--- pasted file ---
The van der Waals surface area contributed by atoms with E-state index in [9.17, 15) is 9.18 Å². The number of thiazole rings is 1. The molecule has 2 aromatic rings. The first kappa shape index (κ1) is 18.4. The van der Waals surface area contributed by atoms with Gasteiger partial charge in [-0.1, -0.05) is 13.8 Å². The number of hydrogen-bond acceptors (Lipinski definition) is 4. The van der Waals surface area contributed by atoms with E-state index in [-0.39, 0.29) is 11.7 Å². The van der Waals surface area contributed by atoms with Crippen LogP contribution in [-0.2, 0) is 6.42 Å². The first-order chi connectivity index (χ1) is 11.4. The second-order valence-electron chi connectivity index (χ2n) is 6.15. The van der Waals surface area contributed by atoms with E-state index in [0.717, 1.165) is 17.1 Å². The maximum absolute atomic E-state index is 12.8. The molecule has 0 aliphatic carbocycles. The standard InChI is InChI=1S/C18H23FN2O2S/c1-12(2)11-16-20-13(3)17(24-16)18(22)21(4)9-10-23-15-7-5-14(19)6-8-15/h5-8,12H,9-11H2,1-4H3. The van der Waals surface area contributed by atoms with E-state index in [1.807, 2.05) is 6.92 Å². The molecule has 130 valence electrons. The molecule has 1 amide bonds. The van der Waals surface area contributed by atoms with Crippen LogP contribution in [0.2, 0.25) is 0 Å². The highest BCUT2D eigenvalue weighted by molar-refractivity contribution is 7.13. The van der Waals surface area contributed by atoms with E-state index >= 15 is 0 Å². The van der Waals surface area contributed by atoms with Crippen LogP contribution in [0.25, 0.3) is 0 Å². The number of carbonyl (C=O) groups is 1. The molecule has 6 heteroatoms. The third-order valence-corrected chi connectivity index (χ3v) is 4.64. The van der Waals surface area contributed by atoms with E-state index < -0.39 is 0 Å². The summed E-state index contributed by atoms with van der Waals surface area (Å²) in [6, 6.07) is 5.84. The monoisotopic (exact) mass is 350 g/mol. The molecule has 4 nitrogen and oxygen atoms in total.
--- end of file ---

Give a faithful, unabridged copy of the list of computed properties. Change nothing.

The van der Waals surface area contributed by atoms with E-state index in [9.17, 15) is 9.18 Å². The number of thiazole rings is 1. The molecule has 2 aromatic rings. The first kappa shape index (κ1) is 18.4. The van der Waals surface area contributed by atoms with Gasteiger partial charge in [-0.1, -0.05) is 13.8 Å². The number of hydrogen-bond acceptors (Lipinski definition) is 4. The van der Waals surface area contributed by atoms with E-state index in [-0.39, 0.29) is 11.7 Å². The van der Waals surface area contributed by atoms with Crippen LogP contribution in [-0.2, 0) is 6.42 Å². The first-order chi connectivity index (χ1) is 11.4. The second-order valence-electron chi connectivity index (χ2n) is 6.15. The van der Waals surface area contributed by atoms with E-state index in [0.717, 1.165) is 17.1 Å². The maximum absolute atomic E-state index is 12.8. The molecule has 0 aliphatic carbocycles. The standard InChI is InChI=1S/C18H23FN2O2S/c1-12(2)11-16-20-13(3)17(24-16)18(22)21(4)9-10-23-15-7-5-14(19)6-8-15/h5-8,12H,9-11H2,1-4H3. The van der Waals surface area contributed by atoms with E-state index in [1.807, 2.05) is 6.92 Å². The molecule has 130 valence electrons. The molecule has 1 amide bonds. The van der Waals surface area contributed by atoms with Crippen LogP contribution in [0.2, 0.25) is 0 Å². The highest BCUT2D eigenvalue weighted by molar-refractivity contribution is 7.13. The van der Waals surface area contributed by atoms with E-state index >= 15 is 0 Å². The van der Waals surface area contributed by atoms with Crippen LogP contribution in [0.25, 0.3) is 0 Å². The number of carbonyl (C=O) groups is 1. The molecule has 6 heteroatoms. The third-order valence-corrected chi connectivity index (χ3v) is 4.64. The van der Waals surface area contributed by atoms with E-state index < -0.39 is 0 Å². The summed E-state index contributed by atoms with van der Waals surface area (Å²) in [6, 6.07) is 5.84. The monoisotopic (exact) mass is 350 g/mol. The molecule has 4 nitrogen and oxygen atoms in total.